By Stacey Tinsley, firstname.lastname@example.org,
It was an emotional day May 17 for the family of Walter O. Bigby as they celebrated his legacy with the groundbreaking for the Walter O. Bigby Carriageway project.
The carriageway is named after late state Rep. Walter O. Bigby, who lived in Bossier City and served in the Louisiana House of Representatives from 1968 to 1979. He died in 1980.
With humbled gratitude, Walter Bigby, Jr. spoke passionately to the audience about his late father’s modest beginnings in life and how much he and his family appreciate the hard work that has gone into the project.
“It’s unbelievable that this is happening, coming out here today for the groundbreaking of the Walter O. Bigby Carriageway, it gives me goosebumps saying that. My father came from modest beginnings, so I know the name of this project being named after him would be so comforting to him as it is to me and my family. I know my mother would also be humbled, proud and very pleased,” said Bigby, Jr. “There has not been a day since Jan. 2, 1980 that I haven’t thought of my dad. It’s very humbling knowing 39 years after his death that a road in his own hometown is going to be named after him. Today is a very proud day for me and my family.”
Hayden Bigby, grandson of Walter O. Bigby, spoke about his grandfather’s legacy, saying he will follow in his grandfather’s footsteps and graduate from LSU Law School.
“Everything that I have learned about him has been a bit of a beacon for me to follow. It’s how I want to be remembered and how I want to be thought of. A week from today, 67 years after my grandfather, I will also graduate from LSU Law (School) and I hope to continue following in his footsteps and continue to earn that reputation. Thank you to everyone for making this possible,” said Hayden.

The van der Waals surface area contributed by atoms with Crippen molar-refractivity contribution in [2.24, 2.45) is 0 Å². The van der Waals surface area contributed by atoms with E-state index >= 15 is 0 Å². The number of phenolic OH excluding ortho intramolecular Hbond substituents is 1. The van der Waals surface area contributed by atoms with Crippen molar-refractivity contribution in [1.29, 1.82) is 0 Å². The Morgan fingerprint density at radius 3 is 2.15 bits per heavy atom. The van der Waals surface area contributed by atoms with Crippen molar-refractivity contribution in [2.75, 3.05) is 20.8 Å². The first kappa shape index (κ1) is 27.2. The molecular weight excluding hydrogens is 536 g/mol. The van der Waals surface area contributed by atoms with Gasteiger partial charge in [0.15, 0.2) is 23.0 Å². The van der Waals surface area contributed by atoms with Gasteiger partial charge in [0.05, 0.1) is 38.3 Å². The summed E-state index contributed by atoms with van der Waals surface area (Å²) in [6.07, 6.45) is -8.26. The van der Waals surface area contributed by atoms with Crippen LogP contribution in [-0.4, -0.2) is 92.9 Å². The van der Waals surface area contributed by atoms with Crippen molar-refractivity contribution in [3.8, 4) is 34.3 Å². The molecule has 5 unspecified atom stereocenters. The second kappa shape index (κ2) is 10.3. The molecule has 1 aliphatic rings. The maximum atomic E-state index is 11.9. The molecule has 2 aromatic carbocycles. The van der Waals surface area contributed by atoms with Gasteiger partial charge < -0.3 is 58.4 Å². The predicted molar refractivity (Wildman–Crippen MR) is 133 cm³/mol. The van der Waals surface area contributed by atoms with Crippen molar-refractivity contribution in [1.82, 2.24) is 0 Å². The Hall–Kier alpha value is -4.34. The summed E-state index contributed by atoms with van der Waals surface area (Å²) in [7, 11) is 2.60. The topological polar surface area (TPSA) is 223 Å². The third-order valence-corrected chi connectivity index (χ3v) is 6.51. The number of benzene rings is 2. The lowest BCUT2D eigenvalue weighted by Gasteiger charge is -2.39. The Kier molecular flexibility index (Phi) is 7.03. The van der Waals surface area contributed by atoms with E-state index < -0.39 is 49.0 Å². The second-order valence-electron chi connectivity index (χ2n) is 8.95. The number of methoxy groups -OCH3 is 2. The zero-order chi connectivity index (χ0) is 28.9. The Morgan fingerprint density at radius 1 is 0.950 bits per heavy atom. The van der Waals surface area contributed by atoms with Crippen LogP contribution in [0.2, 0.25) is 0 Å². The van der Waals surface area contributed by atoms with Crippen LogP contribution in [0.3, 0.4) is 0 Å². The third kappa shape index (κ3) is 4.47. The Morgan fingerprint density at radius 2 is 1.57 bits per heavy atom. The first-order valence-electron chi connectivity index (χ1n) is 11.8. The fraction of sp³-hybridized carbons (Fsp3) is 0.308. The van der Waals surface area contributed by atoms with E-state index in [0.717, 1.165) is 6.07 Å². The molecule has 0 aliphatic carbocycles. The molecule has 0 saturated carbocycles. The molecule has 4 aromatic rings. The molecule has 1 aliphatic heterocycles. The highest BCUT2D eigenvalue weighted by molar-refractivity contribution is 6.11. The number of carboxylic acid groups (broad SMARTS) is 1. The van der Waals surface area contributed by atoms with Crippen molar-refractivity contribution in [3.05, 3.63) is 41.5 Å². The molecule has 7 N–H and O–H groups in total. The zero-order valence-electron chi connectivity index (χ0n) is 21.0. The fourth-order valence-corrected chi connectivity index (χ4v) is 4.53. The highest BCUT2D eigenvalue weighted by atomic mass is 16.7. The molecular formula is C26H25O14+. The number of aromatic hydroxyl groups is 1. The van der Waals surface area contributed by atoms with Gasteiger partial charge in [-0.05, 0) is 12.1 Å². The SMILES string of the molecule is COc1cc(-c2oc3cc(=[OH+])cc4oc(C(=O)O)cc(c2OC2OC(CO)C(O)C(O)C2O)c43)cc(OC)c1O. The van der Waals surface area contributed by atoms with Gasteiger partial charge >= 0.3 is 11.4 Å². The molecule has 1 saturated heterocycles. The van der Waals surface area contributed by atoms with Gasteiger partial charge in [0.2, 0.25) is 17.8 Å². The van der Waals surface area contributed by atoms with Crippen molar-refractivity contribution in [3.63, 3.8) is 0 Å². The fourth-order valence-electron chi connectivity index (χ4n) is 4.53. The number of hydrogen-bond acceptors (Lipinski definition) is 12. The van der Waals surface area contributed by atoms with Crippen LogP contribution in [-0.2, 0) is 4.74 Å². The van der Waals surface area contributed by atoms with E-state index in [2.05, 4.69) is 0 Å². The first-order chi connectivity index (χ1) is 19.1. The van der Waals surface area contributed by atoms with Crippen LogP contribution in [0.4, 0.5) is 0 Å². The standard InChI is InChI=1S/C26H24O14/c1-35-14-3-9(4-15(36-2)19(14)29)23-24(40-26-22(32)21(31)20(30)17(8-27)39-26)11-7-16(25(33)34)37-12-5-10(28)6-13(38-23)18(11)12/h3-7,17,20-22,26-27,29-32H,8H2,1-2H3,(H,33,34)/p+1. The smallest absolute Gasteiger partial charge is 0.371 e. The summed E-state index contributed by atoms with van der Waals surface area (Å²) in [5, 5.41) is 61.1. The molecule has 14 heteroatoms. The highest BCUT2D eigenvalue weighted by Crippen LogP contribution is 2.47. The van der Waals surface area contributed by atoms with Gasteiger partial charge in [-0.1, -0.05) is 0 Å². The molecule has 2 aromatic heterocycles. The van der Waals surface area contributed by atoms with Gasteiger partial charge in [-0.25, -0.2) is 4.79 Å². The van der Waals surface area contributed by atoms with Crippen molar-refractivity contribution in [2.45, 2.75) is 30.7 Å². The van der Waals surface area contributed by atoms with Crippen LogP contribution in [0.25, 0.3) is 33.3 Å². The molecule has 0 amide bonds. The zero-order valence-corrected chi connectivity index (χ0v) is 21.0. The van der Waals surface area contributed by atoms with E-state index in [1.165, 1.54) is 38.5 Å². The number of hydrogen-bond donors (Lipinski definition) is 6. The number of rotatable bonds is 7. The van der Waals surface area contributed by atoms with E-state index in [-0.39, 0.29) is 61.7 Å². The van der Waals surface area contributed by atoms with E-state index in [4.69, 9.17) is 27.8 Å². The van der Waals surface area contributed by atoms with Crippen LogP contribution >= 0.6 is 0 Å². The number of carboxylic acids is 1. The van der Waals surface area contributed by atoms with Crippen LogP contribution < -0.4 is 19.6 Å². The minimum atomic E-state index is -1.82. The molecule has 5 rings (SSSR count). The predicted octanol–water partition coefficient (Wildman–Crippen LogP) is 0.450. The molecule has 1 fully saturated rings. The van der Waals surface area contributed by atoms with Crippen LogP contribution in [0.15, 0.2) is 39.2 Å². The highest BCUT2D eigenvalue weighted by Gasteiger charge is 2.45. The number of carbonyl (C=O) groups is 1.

The carriageway will run north from Arthur Ray Teague Parkway. Once the project is complete, the roadway system will allow commuters to travel from south to north Bossier City without being stopped by a train.
Best Yet Contractors was awarded the low bid of $10.9 million to begin the first phase of construction.
The $50 million project will use U.S. 80 in downtown Bossier to begin the new route, which will utilize Old Benton Road, Hamilton Road, abandoned Union Pacific railway property and roundabouts to get travelers from East Texas Street to Benton Road.
Three roundabouts will be created at E. Texas Street, Hamilton Road and Shed Road to allow drivers to get on and off the extension.
A new road will be built on abandoned railway property, eventually running alongside existing Union Pacific Railroad. An overpass will be built over the railroad track north of Citizens Bank Drive, ending at Benton Road.